9 Highlights from the 58th Carnegie International in Pittsburgh
The long-running art exhibition features works by LaToya Ruby Frazier, Édgar Calel, Dia al-Azzawi, and Melike Kara
The 58th Carnegie International, which opened last weekend in Pittsburgh and runs through April 2, 2023, has a curious title, “Is it morning for you yet?” and the ambitious aim of tracing the geo-political imprint of the United States since 1945. This goal, however, seemed to immediately be challenged when LaToya Ruby Frazier was named winner of the highest award in the show for her dynamic—yet not specifically international—photo-and-text documentation of Baltimore health workers during the Covid-19 pandemic.
Featuring more than 100 international artists and collectives—most of whom are largely unknown to American audiences—the visually and mentally demanding show is spread throughout several galleries at the Carnegie Museum of Art and several offsite locations. Organized by Sohrab Mohebbi, the Kathe and Jim Patrinos Curator of the 58th Carnegie International and the newly appointed director of New York’s SculptureCenter, and associate curator Ryan Inouye with curatorial assistant Talia Heiman, the engaging exhibition includes numerous worldwide loans and more than two dozen commissioned projects.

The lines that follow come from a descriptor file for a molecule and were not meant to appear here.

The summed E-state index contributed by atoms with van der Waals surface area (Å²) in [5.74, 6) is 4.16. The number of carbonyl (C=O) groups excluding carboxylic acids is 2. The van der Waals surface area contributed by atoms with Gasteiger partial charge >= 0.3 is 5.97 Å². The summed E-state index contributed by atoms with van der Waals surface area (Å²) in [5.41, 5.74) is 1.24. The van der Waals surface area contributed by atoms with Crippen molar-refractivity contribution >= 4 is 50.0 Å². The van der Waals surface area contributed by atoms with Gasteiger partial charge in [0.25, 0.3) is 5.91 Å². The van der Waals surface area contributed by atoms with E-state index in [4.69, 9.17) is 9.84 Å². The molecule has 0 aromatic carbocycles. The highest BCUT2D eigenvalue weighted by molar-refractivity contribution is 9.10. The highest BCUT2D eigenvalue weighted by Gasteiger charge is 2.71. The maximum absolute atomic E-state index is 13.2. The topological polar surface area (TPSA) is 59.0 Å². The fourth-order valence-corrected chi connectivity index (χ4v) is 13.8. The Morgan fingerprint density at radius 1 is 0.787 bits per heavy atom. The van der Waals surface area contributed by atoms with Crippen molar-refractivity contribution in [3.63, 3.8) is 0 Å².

“The framing statement provided the research methodology of the exhibition, which took about two-and-a-half years to plan,” says Eric Crosby, the Henry J. Heinz II Director of Carnegie Museum of Art. “After appointing Sohrab Mohebbi as curator, we tried to shape a horizon of opportunity for the show, where artists could be more globally represented than in past exhibitions. I also wanted to focus on interdisciplinary work within our field, while highlighting curatorial experimentation and socially engaged practices. It’s important for a museum like ours to be responsive to global art histories that aren’t represented within the collection and the positions of artists who work outside of the traditional art world.”